The trouble with Zandvoort: Alistair Weaver heads to Holland in his Caterham Supersport

A spin, a slap on the wrist and a searing drive from the back

Alistair Weaver Zandvoort Caterham Supersport report

Alistair Weaver, a Driving contributing writer, continues his quest for amateur racing glory in the Caterham Supersport series: he’s currently ranked 10th out of 38 drivers. Here’s how he got on at the latest races in Zandvoort, Holland

THIS OVERSEAS round is a highlight of the Caterham racing calendar. Going head to head at Zandvoort feels much more exotic than hacking round Castle Combe on a drizzly day.

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Zandvoort is one of Europe’s classic circuits. On the Dutch coast, half an hour’s drive from Amsterdam, it snakes its way around the sand dunes and at first glance looks more like a links golf course than a racetrack. Originally opened in 1948, it used communication roads built by the recent German occupiers, and went on to host the Dutch Grand Prix from the 1950s until 1985.

Alistair Weaver Zandvoort Caterham Supersport report

It’s changed a bit since, but it retains a fearsome reputation as a driver’s circuit that punishes mistakes – the Formula One stars Piers Courage and Roger Williamson both lost their lives at Zandvoort in the 1970s.

Learning it isn’t easy, which is why I enlisted the help of the Silverstone-based iZone Driver Performance and its simulator. F1 teams have been using driver simulators for years, but the technology is now within reach of enthusiastic amateurs like me.

iZone driver performance

The iZone team loaded up Zandvoort and a Caterham Supersport and levered me into a single-seat chassis. John Pratt, iZone’s performance director, then tutored me on the details of the circuit.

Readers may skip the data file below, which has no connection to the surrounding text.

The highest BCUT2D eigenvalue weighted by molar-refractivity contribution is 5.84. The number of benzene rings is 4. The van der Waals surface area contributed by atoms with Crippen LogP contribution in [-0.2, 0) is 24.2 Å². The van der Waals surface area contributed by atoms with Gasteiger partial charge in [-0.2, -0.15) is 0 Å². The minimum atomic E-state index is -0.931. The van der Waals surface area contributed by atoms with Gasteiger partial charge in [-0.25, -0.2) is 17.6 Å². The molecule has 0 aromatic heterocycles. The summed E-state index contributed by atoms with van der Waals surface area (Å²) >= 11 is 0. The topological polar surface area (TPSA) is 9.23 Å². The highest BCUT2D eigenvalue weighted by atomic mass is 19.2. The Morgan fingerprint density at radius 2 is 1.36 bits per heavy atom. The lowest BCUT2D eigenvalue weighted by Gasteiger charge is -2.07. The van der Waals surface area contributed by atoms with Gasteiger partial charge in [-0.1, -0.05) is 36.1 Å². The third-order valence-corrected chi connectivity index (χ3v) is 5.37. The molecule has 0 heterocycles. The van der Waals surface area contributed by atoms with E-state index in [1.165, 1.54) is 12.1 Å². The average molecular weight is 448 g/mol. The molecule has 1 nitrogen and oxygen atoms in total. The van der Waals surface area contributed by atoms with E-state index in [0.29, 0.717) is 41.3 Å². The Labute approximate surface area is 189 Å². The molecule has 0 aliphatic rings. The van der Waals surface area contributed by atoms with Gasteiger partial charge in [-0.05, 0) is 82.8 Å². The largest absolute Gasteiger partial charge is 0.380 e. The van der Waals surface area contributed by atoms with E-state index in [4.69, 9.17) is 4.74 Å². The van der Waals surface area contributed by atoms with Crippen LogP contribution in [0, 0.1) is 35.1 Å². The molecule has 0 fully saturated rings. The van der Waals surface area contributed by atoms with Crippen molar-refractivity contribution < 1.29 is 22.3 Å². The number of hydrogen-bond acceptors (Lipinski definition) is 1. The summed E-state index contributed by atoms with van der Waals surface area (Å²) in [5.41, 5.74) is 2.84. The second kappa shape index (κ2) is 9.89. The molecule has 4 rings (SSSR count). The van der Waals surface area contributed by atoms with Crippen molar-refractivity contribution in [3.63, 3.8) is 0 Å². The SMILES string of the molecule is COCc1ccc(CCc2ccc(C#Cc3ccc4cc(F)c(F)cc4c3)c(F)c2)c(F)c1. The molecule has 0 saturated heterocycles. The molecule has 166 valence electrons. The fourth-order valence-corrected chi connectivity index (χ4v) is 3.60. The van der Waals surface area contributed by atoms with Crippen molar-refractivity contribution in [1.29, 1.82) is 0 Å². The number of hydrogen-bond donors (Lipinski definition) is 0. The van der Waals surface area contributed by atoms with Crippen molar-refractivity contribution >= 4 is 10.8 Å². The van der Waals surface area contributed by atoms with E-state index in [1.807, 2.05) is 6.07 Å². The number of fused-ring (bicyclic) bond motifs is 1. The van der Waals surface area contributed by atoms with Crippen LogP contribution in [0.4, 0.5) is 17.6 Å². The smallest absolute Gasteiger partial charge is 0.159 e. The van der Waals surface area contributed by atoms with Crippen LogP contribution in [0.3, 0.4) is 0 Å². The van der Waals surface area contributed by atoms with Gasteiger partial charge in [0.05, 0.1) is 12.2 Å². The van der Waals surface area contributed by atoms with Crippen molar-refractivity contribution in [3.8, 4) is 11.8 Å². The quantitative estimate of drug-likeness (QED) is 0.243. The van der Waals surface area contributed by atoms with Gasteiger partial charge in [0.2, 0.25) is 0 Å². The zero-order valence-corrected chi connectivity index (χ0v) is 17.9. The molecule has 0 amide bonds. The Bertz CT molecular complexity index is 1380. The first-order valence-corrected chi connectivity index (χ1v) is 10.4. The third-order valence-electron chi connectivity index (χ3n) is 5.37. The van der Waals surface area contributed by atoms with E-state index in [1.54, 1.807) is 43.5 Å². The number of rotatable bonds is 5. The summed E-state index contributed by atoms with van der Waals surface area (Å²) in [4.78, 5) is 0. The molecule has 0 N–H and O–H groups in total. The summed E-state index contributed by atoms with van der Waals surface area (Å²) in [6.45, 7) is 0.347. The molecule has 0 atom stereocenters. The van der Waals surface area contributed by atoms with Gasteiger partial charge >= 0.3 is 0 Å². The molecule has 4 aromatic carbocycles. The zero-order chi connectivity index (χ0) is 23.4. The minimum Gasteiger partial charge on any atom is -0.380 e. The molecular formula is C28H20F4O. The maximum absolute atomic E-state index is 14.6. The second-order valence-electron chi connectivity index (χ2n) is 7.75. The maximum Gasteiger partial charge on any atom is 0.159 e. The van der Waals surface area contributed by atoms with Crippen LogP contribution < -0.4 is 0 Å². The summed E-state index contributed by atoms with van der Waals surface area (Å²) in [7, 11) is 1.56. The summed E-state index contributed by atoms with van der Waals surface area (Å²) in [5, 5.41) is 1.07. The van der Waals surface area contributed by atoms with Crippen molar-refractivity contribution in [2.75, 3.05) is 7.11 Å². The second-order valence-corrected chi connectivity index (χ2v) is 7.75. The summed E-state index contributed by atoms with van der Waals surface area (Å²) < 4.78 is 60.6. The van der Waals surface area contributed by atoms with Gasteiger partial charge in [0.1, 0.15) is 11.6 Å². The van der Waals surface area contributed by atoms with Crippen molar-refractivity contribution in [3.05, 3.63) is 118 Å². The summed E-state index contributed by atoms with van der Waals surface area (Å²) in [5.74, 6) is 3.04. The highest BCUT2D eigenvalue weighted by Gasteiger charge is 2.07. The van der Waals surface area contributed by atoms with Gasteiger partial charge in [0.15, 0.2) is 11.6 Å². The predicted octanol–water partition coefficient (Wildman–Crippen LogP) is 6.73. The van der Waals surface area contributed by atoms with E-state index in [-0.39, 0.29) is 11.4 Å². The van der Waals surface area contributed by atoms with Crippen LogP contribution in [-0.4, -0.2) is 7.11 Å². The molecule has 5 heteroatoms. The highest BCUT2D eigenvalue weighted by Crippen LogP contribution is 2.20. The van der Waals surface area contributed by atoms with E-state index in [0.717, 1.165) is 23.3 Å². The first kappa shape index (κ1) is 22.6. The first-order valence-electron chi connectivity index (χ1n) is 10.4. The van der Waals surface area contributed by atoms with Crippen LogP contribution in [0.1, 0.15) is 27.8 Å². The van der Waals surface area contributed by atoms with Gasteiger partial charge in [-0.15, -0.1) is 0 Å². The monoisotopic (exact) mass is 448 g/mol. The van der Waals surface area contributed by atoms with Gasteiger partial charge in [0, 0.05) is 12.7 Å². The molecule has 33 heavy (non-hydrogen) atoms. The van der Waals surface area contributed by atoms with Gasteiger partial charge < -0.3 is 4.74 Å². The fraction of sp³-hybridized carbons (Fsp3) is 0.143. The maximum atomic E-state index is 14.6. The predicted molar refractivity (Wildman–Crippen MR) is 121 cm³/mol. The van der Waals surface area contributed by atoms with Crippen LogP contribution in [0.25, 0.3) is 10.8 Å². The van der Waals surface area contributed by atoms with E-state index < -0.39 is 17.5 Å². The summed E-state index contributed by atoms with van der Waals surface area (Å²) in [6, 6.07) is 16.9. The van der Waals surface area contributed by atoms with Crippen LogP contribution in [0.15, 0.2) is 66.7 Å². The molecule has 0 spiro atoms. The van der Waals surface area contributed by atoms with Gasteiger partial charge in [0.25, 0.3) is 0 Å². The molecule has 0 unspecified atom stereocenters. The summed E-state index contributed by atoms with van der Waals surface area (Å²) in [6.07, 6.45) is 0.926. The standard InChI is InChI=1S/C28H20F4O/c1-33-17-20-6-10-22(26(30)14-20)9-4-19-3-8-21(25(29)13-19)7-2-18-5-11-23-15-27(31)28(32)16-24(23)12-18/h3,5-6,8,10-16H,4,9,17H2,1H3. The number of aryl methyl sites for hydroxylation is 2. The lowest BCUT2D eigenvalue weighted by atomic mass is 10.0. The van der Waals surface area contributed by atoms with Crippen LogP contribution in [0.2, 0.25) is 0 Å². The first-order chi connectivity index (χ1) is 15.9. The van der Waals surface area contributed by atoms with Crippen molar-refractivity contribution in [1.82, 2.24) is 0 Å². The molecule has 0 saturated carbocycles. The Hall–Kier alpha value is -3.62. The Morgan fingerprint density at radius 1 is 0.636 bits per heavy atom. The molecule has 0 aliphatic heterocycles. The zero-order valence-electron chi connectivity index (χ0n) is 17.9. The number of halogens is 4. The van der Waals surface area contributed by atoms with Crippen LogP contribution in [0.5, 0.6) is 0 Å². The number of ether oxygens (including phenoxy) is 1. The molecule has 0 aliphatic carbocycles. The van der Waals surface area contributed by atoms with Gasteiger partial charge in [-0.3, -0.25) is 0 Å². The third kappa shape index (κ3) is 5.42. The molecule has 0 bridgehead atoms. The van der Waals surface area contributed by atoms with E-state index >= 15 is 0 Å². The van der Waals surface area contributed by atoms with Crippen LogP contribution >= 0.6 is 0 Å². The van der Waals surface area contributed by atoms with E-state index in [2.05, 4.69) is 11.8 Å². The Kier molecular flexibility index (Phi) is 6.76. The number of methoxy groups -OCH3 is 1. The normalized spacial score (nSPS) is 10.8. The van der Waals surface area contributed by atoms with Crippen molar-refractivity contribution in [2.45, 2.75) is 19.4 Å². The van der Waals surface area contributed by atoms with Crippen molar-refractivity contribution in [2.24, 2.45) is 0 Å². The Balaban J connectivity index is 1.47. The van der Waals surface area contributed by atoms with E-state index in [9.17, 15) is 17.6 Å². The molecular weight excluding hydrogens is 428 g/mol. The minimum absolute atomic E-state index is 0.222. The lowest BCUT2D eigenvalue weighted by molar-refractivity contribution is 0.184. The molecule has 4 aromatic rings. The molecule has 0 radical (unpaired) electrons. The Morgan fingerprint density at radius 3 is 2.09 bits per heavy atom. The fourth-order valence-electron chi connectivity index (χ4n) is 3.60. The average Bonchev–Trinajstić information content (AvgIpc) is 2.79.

The iZone system isso much more than a game – it measures your inputs and can compare these to benchmark data set by a pro. The handling also feels realistic to the point where the lap times are almost representative. At £160 (plus VAT) an hour it’s cheaper than a trip to a track day in Holland.

iZone also has a neat bit of technology that tracks your eye-line. As human beings, we go where we look, drawing imaginary dots between point A and B. Pratt demonstrated that by looking further ahead, we achieve smoother, faster progress.

He showed me the eye-tracker trace of McLaren F1 driver Kevin Magnussen. While I’m still staring at the corner apex, Magnussen is already looking at the exit curve and beyond. He seems to be looking impossibly far ahead. Maybe that’s why he’s McLaren’s reserve driver, and I’m scribbling these words.

Here’s a video of my eye line for a section of the Zandvoort Circuit.

There’s no denying that the simulator session fast-tracked my learning. Rather than worrying about whether it turned left or right, I was able to concentrate on finding the last tenths of a second that in Caterham racing can make the difference between pole and mid-grid anonymity.

It’s true what the pros say – you can get to within half a second of your ultimate time very quickly, but finding those last five tenths takes a huge effort.

Alistair Weaver Zandvoort Caterham Supersport report

Of course, all of this tuition is for nought when you make a rookie error in the first race. Anxious to stay with the leading pack I made an overly ambitious move into the first corner, hit the “marbles” (a less grippy part of the track away from the racing line, covered in balls of spent tyre rubber) and span the car.

In attempting to rejoin the race I inadvertently drove a few metres against the flow of traffic, which is a cardinal sin in racing circles.  At the end of the race I was summoned to the stewards (the headmaster’s office), excluded from the result and thrown to the back of the grid for the second race.

This, though, proved to be the occasion for my finest drive to date in Sunday Times colours. Despite a slow getaway, I surged through the field to ninth from 26th, overtaking seven cars on the first lap.

Had my rivals been called Alain Prost and Damon Hill instead of Gavin Crawford and Jurgen Rigterink, it might even have been described as Senna-esque, but that would be immodest. At the risk of saying, ‘look at me’, here’s the onboard story of the race…

Photos: Jon Bryant,

With thanks to: Military Fit Together / Bookatrack

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